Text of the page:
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This upcoming film festival aims to keep the Chattahoochee River and Lake Lanier clean. Here's how
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People gather to watch a series of environmentally themed movies during Chattahoochee Riverkeeper's fifth annual Wild and Scenic Film Festival on May 11, 2019, at the Brenau Downtown Center. Photo courtesy Chattahoochee Riverkeeper
Wild and Scenic Film Festival hosted by Chattahoochee Riverkeeper

When: 6-9:30 p.m. June 11 in person; June 11-17 virtually

Where: Brenau Downtown Center and online

How much: $30 for in-person; $15 for online

Tickets and info: 

Lovers of planet Earth have an opportunity to celebrate their world’s natural resources and those who work to protect them as the Chattahoochee Riverkeeper’s Wild and Scenic Film Festival returns to Gainesville for the eighth year.

Doubling as a fundraiser for the organization’s efforts in environmental sustainability, pollution prevention and education, the hybrid format of this year’s festival is set to pique viewers’ palate for nature, adventure and conservation wherever they are.

The festival features 13 carefully curated films provided by the South Yuba River Citizens League. Documented in various locations around the globe, the films highlight topics like community activism, water, energy, wildlife, climate change and environmental justice,  some leaning toward “feel-good,” some toward “call to action” and others toward global connectedness.

“The films touch on so many different topics,” said Mallory Pendleton, Gainesville’s CRK headwaters outreach manager. “The goal is that people who come connect with at least one of those films. It’s just bringing together a lot of people to share their love and show their love (for the natural world).”

The in-person premiere begins at 7 p.m. June 11, at the Charles D. Walters Theatre inside the Brenau Downtown Center. Doors open at 6 p.m. with an environmental expo … allowing guests to mingle with local organizations including Georgia Forest Watch, North Georgia Locally Grown, Red Bud Project, Soque River Watershed Association, Elachee Nature Science Center and Gainesville Parks and Recreation.

Premiere party tickets start at $30 and include a raffle entry for a kayak adventure courtesy of Wildwood Outfitters, CRK membership, complimentary beverages and refreshments from Liquid Nation Brewing Co. and a commemorative steel tumbler, as well as virtual access to the films for five days after the initial screening.

With an online viewing ticket, viewers can watch and re-watch the program at their leisure from June 11-17.

Online viewing tickets start at $15 per household and include a raffle entry and CRK membership. Tickets for both viewing formats also include access to an online silent auction stocked with items and experiences specific to CRK’s mission.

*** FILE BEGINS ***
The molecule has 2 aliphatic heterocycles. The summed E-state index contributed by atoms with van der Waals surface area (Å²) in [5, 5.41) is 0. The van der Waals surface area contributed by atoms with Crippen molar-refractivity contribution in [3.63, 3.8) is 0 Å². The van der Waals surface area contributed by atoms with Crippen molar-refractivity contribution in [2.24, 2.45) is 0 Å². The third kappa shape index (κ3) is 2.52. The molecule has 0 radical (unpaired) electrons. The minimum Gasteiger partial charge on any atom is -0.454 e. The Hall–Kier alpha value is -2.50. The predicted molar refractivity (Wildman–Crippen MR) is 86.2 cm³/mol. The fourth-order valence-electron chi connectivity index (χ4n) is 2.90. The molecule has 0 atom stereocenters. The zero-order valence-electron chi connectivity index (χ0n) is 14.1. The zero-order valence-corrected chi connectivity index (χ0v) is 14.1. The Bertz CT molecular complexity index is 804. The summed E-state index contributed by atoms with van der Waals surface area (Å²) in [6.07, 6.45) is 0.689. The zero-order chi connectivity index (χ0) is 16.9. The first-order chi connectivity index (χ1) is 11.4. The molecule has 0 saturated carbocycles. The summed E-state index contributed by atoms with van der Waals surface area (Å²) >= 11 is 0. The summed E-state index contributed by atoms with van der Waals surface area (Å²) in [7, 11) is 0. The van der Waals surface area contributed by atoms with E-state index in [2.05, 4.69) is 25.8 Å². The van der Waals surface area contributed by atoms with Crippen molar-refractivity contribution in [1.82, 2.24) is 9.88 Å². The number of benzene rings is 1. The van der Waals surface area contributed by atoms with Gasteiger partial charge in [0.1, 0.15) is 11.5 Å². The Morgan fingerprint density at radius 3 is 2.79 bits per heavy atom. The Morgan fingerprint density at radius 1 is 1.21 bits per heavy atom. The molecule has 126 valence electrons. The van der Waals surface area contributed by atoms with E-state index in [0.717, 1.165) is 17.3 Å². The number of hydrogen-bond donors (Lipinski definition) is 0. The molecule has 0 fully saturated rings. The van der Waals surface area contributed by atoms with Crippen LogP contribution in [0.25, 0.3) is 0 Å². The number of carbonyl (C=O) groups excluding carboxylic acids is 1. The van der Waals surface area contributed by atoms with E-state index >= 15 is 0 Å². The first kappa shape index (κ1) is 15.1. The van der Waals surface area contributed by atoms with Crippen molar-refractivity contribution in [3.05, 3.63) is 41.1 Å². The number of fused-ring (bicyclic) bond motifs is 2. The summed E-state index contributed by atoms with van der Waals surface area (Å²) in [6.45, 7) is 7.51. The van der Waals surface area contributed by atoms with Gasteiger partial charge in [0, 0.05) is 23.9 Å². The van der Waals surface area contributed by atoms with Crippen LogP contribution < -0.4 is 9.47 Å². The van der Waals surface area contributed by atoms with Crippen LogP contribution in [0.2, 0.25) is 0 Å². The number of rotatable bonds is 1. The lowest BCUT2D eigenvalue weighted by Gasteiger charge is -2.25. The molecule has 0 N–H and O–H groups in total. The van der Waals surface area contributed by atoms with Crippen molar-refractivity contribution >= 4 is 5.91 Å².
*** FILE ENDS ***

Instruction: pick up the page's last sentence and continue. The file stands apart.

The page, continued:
Tickets can be purchased at

Profits from the film festival will go toward sustaining CRK’s efforts in Lake Lanier communities, including educational programing, Clean Lanier Equation and Neighborhood Water Watch, where volunteers collect weekly water samples from tributaries that flow in the lake, testing them for E.coli, murkiness and other measurements of water quality.

Via the Chattahoochee River and the hundreds of other waterways that flow into it, Lake Lanier supplies drinking water to more than five million people, CRK said.

Much of CRK’s work in reducing and eliminating pollutants in these waterways hinges on being a good neighbor, according to the organization’s headwaters watershed specialist Becca Risser.

“Because we are here at the top of the Chattahoochee watershed, we benefit from a lot of really relatively clean water that comes to us from the headwaters, and then we’ve got a responsibility to take care of it and pass it on to the people downstream,” Risser said. “Clarkesville and Cornelia and Cleveland are responsible for what they pass on to us, and Gainesville is responsible for what we pass on to Atlanta, and Atlanta is responsible for the people all the way down to the Gulf of Mexico.”

According to Pendleton, “everybody depends on water,” and understanding the process of where it comes from “is a totally different ballgame” from simply expecting a free-flowing supply each time consumers turn on their faucets.

With the upcoming Wild and Scenic Film Festival, she’s hoping to bring awareness to some of the issues confronting water quality and what viewers can do to take action for the benefit of not only themselves, but their neighbors downstream.

“Everybody who lives in Gainesville, everybody who lives in metro Atlanta, they depend on water that comes from Lake Lanier,” Pendleton said. “We’re the ones that are out there testing it hands-on, trying to figure out ways to improve that water quality, water health and to get people to be aware of the challenges that our waters face. It’s just a resource that is stretched way too thin; we take advantage of it, but yet we all depend on it.”